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Histone Inspectors: Codes and More Codes

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By now most people know about the DNA code. A DNA strand consists of a sequence of molecules, or letters, that encodes for proteins. Many people do not realize, however, that there are additional, more nuanced, codes associated with the DNA. For instance, minor chemical modifications (such as the addition of a methyl group) to the DNA provide bar-code like signals to the protein machinery that operate on the DNA. This DNA methylation influences which genes, along the DNA strand, are read off. And this DNA methylation itself may be modified to provide additional information.  Read more
Wiki quote, regarding Cell Cycle: "Cell cycle checkpoints are used by the cell to monitor and regulate the progress of the cell cycle. Checkpoints prevent cell cycle progression at specific points, allowing verification of necessary phase processes and repair of DNA damage. The cell cannot proceed to the next phase until checkpoint requirements have been met." And now, the keywords of the quote: "checkpoints", "to monitor and regulate", "to prevent", "verification", "process and repair", "to met the requirements"... I challenge darwinians to elaborate just one fully unguided model that can generate one of the above mentioned key-words/processes... Sladjo
Needless to say the idea that all of this arose on its own, as a consequence mutations and the like, luckily putting together such intricacies, is beyond silly.
Darwinian selection would be hard pressed to create such structures if the perception of such structures requires large numbers of parts simultaneously in place. Regarding multiple function and codes, Sanford wrote in Genetic Entropy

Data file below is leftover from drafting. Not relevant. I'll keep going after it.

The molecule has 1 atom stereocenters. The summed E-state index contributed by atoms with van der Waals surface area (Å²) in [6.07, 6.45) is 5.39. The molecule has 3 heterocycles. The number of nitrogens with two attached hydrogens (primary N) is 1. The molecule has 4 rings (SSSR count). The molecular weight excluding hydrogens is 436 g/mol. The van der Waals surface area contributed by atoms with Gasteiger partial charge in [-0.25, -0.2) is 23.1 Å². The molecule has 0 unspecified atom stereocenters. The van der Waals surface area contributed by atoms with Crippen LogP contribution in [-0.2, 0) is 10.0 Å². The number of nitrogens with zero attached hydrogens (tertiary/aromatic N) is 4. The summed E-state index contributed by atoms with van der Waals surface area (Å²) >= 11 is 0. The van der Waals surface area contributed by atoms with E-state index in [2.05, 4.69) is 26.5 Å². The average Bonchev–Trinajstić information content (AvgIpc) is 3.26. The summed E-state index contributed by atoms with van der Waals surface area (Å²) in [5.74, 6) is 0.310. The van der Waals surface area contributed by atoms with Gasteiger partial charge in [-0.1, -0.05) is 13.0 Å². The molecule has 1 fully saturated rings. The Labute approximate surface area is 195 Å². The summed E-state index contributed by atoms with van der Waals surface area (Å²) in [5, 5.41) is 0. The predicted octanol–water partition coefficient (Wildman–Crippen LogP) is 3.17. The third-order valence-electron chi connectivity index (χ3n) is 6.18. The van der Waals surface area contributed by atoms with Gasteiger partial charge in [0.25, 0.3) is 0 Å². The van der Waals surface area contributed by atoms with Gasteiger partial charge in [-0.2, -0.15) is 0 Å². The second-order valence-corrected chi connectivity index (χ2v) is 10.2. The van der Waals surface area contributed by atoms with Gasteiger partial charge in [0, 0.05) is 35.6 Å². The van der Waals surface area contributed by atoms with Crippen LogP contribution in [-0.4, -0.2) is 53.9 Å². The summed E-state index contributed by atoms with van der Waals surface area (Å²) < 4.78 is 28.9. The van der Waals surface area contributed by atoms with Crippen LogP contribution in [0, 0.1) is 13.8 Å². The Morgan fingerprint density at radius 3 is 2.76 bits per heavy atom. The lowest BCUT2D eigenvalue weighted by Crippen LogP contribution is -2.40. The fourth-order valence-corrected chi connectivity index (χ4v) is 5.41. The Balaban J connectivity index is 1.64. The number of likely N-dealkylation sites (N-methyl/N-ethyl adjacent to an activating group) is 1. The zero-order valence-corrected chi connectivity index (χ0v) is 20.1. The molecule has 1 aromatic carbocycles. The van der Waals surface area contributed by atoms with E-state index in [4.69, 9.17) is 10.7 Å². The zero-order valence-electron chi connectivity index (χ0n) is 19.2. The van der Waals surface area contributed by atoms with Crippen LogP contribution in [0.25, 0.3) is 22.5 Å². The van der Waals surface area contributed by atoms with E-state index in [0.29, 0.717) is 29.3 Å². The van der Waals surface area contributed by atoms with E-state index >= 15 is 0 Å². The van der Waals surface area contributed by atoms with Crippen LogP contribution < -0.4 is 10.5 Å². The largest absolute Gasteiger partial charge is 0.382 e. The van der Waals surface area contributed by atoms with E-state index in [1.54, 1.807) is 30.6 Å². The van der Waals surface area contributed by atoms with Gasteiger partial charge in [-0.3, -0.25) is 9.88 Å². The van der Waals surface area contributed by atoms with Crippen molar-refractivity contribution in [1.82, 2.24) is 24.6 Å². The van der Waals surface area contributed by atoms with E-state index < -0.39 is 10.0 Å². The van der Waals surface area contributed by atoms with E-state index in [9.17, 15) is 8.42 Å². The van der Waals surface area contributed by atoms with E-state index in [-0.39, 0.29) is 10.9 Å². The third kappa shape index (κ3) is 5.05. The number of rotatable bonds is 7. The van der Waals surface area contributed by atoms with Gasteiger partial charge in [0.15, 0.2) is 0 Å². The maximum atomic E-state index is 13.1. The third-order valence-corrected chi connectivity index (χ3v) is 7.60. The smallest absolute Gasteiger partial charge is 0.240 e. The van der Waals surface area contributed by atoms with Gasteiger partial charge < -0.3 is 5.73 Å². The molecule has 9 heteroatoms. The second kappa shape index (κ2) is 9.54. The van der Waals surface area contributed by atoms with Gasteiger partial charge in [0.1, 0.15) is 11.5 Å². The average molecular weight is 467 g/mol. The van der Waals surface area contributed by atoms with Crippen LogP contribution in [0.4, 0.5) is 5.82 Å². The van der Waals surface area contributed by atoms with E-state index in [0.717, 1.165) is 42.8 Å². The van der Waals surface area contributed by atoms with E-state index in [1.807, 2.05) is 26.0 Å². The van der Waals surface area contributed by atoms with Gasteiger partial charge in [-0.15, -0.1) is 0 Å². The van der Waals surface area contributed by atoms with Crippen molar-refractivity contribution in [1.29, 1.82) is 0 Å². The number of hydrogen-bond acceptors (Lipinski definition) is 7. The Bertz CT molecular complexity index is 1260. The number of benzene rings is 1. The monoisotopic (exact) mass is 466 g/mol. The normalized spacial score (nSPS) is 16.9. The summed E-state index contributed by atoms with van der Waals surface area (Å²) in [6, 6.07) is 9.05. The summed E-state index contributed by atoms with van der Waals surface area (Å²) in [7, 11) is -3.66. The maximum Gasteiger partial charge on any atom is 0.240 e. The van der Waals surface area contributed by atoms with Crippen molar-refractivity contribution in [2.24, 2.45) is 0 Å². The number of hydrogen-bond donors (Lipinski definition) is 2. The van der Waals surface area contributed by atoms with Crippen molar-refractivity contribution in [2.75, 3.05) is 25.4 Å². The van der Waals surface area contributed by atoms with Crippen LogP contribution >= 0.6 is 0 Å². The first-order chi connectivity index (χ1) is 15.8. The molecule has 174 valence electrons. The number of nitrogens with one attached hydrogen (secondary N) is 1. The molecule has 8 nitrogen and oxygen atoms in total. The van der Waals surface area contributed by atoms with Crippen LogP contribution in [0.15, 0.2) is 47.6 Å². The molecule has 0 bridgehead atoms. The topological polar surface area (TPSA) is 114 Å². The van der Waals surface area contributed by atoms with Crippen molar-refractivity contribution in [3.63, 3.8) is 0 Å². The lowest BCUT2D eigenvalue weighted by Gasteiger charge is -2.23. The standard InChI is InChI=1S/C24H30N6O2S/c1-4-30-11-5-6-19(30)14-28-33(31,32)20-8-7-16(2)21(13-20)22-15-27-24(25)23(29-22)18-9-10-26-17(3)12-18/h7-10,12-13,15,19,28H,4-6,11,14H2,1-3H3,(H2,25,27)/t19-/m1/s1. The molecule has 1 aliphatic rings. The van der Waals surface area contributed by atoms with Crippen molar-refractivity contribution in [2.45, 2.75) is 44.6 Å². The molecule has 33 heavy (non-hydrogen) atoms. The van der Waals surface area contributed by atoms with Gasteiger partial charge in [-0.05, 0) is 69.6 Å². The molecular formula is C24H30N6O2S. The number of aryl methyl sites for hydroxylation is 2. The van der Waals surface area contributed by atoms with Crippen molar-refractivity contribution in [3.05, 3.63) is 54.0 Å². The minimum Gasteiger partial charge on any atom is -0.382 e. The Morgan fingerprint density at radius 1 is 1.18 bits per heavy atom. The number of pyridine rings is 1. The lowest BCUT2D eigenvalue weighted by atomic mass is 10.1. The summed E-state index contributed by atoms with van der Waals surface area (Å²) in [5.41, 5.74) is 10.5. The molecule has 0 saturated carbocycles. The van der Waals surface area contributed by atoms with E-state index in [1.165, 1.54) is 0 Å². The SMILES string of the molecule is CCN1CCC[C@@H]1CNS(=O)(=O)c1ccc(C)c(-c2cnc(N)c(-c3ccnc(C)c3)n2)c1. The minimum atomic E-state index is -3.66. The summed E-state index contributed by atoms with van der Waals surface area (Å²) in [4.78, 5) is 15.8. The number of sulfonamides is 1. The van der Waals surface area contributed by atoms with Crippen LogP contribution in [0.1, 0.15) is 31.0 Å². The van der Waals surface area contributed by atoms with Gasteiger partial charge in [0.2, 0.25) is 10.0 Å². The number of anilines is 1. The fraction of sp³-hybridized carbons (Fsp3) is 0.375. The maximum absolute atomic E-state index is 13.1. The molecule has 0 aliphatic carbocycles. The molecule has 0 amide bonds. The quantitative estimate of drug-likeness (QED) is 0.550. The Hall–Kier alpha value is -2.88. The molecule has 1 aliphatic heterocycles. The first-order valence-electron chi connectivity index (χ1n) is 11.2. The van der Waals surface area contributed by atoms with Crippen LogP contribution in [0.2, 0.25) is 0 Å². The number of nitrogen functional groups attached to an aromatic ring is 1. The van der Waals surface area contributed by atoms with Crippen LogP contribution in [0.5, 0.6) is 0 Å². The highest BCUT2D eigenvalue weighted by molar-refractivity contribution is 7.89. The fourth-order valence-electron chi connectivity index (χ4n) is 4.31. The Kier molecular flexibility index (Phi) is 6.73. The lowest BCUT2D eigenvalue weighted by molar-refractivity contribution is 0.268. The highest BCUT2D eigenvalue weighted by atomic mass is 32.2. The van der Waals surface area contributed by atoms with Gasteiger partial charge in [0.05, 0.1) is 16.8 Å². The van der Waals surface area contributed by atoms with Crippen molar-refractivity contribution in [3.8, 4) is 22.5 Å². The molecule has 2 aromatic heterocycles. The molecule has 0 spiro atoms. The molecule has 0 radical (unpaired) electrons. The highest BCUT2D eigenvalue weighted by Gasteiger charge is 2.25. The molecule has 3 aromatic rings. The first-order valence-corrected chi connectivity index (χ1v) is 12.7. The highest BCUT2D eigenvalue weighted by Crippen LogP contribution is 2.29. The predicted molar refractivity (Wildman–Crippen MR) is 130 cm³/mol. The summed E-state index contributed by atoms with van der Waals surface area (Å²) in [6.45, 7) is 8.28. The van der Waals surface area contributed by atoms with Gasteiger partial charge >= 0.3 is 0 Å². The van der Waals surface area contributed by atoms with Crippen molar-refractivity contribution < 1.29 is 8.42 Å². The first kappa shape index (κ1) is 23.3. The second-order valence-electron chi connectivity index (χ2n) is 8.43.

There is abundant evidence that most DNA sequences are poly-functional, and therefore are poly-constrained. This fact has been extensively demonstrated by Trifonov (1989). For example, most human coding sequences encode for two different RNAs, read in opposite directions i.e. Both DNA strands are transcribed ( Yelin et al., 2003). Some sequences encode for different proteins depending on where translation is initiated and where the reading frame begins (i.e. read-through proteins). Some sequences encode for different proteins based upon alternate mRNA splicing. Some sequences serve simultaneously for protein-encoding and also serve as internal transcriptional promoters. Some sequences encode for both a protein coding, and a protein-binding region. Alu elements and origins-of-replication can be found within functional promoters and within exons. Basically all DNA sequences are constrained by isochore requirements (regional GC content), “word” content (species-specific profiles of di-, tri-, and tetra-nucleotide frequencies), and nucleosome binding sites (i.e. All DNA must condense). Selective condensation is clearly implicated in gene regulation, and selective nucleosome binding is controlled by specific DNA sequence patterns - which must permeate the entire genome. Lastly, probably all sequences do what they do, even as they also affect general spacing and DNA-folding/architecture - which is clearly sequence dependent. To explain the incredible amount of information which must somehow be packed into the genome (given that extreme complexity of life), we really have to assume that there are even higher levels of organization and information encrypted within the genome. For example, there is another whole level of organization at the epigenetic level (Gibbs 2003). There also appears to be extensive sequence dependent three-dimensional organization within chromosomes and the whole nucleus (Manuelides, 1990; Gardiner, 1995; Flam, 1994). Trifonov (1989), has shown that probably all DNA sequences in the genome encrypt multiple “codes” (up to 12 codes).

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